29 Apr. Acts 1:1-5

29 Apr. Luke writes about the work of the Holy Spirit

"To Theophilus."

"The first book I wrote was about everything Jesus began to do and teach until the day he was taken up into heaven."

"Before this, with the help of the Holy Spirit, Jesus told the apostles he had chosen what they should do."

"After his death, he showed himself to them and proved in many ways that he was alive. The apostles saw Jesus during the 40 days after he was raised from the dead, and he spoke to them about the kingdom of God."

"Once when he was eating with them, he told them not to leave Jerusalem. He said, 'Wait here to receive the promise from the Father which I told you about. John baptised people with water, but in a few days you will be baptised [filled to overflowing] with the Holy Spirit."

          (Acts 1:1-5)

 

 

The author of Luke's gospel and the 'Acts of the Apostles' was a doctor whom Paul met in 51AD at Troas on his second missionary journey (see the ‘we’ passages indicating Luke's presence with Paul following Acts 16:11). Dr Luke may well have lived in Philippi where he remained after Paul and Silas were forced to leave (see Acts 16:40). Some scholars believe that Luke was the ‘Man from Macedonia’ who appeared in Paul’s dream and begged Paul to visit his homeland (see Acts 16:9).

Luke wrote his gospel for a Gentile audience, having been asked for an account of Jesus’s life and teachings by a Roman friend he calls ‘Theophilus’ (‘lover of God’) (see Luke 1:1-4). Luke stresses that Jesus was the saviour of ALL mankind, whatever their background, their gender or their nationality.

Luke also wrote a second book for ‘Theophilus' (see Acts 1:1-2). While this second book is known to us as the 'Acts of the Apostles', it's actually about the work of the Holy Spirit in establishing and expanding the early church, and could be more accurately described as 'The Acts of the Holy Spirit'.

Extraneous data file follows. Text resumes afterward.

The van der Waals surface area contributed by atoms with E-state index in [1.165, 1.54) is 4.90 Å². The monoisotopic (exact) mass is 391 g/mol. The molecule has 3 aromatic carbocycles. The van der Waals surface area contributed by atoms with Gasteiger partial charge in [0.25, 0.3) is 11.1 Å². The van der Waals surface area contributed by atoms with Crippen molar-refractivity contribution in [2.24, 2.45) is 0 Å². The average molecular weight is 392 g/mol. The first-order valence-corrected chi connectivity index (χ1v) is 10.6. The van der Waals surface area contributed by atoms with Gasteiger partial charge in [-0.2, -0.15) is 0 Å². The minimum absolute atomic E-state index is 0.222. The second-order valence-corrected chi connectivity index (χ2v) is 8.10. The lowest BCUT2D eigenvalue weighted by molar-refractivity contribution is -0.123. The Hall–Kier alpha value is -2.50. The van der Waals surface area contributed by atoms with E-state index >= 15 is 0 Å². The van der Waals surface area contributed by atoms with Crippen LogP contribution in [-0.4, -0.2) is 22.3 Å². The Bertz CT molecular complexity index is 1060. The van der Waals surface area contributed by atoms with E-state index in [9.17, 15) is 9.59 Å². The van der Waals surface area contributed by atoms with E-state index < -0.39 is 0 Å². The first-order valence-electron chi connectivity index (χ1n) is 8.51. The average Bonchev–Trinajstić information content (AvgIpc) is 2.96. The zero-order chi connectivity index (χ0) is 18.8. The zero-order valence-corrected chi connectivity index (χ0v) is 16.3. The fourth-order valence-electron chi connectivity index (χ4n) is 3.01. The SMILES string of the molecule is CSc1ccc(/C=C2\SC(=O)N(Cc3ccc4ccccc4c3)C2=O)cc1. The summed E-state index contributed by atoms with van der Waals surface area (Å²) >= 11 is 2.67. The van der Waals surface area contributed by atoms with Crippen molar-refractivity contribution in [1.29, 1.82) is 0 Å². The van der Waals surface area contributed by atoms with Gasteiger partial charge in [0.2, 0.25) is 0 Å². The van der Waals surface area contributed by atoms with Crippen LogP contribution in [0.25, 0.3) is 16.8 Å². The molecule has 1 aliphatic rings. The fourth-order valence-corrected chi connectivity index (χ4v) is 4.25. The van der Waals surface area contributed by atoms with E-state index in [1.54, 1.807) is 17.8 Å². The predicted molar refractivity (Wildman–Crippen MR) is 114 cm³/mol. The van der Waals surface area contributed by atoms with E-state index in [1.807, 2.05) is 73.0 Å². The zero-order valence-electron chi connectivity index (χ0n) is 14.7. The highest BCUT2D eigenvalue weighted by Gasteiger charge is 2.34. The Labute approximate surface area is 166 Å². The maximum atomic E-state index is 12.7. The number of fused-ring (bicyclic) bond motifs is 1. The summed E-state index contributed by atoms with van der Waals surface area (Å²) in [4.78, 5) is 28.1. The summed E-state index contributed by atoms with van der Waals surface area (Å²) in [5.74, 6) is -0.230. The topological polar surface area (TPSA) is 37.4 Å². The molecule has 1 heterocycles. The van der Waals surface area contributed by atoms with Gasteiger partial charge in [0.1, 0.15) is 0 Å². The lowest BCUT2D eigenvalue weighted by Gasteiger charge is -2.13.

Luke, a Roman citizen, later accompanied Paul from Philippi to Jerusalem in 57AD after his third missionary journey (see the ‘we’ passages following Acts 20:6). He stayed for two years with the believers in Jerusalem and Caesarea, during which time he probably met on many occasions with the Jewish Christian community at the home of John Mark in Jerusalem.

Together with Aristarchus, he then travelled with Paul to Rome in 60AD. The next two years were spent with Paul in Rome while Paul was under house arrest awaiting his trial before Nero (see 2 Timothy 4:11).

It was probably during this two years in Rome (60-62AD) that Luke wrote his gospel and the 'Acts of the Apostles'. He appears to have completed his gospel and the 'Acts of the Apostles' before 64AD, as his account of the apostles’ activities ends before the Great Fire of Rome in 64AD and before the outbreak of the Jewish War in 66AD. As the 'Acts of the Apostles' makes no mention of the outcome of Paul’s appeal to Nero that was heard in c.62AD, it was probably written before the result was known.

It follows that Luke probably wrote his gospel and the 'Acts of the Apostles' while staying with Paul in Rome between 60 and 62AD. As it’s likely that John Mark was also staying in Rome (nicknamed 'Babylon', the 'city of sin') around the same time (see 1 Peter 5:13), this may help to explain why large parts of the gospels of Luke and Mark are very similar. Most of the differences in emphasis are accounted for by the fact that Mark’s gospel was written from the perspective of a Jewish Christian, while Luke wrote as a Gentile believer.

In his 'Acts of the Apostles', Luke tells us that the apostles saw Jesus during the 40 days after he was raised from the dead, and he spoke to them about expanding the kingdom of God here on earth (Acts 1:3).

John's gospel tells us that, before his departure to be with God the Father, Jesus breathed on his disciples and they received the Holy Spirit (John 20:22). Then he told them not to leave Jerusalem until they were FILLED to overflowing (literally 'baptised') with the power of the Holy Spirit in their lives. (Acts 1:4)

ALL Christians receive the Holy Spirit when they believe in Jesus as their Lord and Saviour and the Holy Spirit comes to live within them. But - just like the disciples huddled together for safety in the Upper Room in Jerusalem - Christians today need to pray to be continually FILLED to overflowing with God's Holy Spirit if we are to achieve our full potential as followers of Jesus.

The table shows when the gospels (the 'good news'), the 'Acts of the Apostles' and the New Testament letters were written, and who wrote them.

You can discover more about the authors of the four gospels @ https://www.thebiblejourney.org/…/1-…/who-wrote-the-gospels/


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